Cite This Page:

Cincinnati Children's Hospital Medical Center. "First molecular test to diagnose eosinophilic esophagitis." ScienceDaily. ScienceDaily, 21 November 2013. <www.sciencedaily.com/releases/2013/11/131121130210.htm>.
Cincinnati Children's Hospital Medical Center. (2013, November 21). First molecular test to diagnose eosinophilic esophagitis. ScienceDaily. Retrieved August 1, 2014 from www.sciencedaily.com/releases/2013/11/131121130210.htm
Cincinnati Children's Hospital Medical Center. "First molecular test to diagnose eosinophilic esophagitis." ScienceDaily. www.sciencedaily.com/releases/2013/11/131121130210.htm (accessed August 1, 2014).

Share This




More Health & Medicine News

Friday, August 1, 2014

Featured Research

from universities, journals, and other organizations


Featured Videos

from AP, Reuters, AFP, and other news services

House Republicans Vote to Sue Obama Over Healthcare Law

House Republicans Vote to Sue Obama Over Healthcare Law

Reuters - US Online Video (July 31, 2014) The Republican-led House of Representatives votes to sue President Obama, accusing him of overstepping his executive authority in making changes to the Affordable Care Act. Mana Rabiee reports. Video provided by Reuters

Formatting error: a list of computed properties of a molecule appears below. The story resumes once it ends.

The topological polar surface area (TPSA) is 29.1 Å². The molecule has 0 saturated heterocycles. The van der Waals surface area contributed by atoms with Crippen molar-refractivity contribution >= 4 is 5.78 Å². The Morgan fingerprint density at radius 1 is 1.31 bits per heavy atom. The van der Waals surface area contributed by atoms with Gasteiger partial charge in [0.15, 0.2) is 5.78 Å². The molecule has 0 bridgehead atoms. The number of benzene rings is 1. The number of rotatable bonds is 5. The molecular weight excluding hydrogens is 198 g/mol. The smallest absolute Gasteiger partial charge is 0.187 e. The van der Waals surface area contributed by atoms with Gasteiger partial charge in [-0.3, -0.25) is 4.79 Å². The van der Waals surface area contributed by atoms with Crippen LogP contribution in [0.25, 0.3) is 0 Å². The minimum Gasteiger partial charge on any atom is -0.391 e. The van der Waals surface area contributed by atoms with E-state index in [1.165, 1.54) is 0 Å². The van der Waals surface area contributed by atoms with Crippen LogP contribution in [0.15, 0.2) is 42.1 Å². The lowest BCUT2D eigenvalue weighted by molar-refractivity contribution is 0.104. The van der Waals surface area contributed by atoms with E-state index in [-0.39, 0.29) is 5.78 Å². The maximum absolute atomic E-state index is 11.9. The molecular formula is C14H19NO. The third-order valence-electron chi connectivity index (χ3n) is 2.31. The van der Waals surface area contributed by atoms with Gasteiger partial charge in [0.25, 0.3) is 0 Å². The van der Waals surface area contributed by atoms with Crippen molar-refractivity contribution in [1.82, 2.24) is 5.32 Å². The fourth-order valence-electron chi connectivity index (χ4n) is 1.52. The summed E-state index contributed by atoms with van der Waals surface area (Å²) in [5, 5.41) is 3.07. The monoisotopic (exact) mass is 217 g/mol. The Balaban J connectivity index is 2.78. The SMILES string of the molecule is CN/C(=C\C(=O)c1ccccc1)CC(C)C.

Powered by NewsLook.com
Despite Health Questions, E-Cigs Are Beneficial: Study

Despite Health Questions, E-Cigs Are Beneficial: Study

Newsy (July 31, 2014) Citing 81 previous studies, new research out of London suggests the benefits of smoking e-cigarettes instead of regular ones outweighs the risks. Video provided by Newsy
Powered by NewsLook.com
Dangerous Bacteria Kills One in Florida

Dangerous Bacteria Kills One in Florida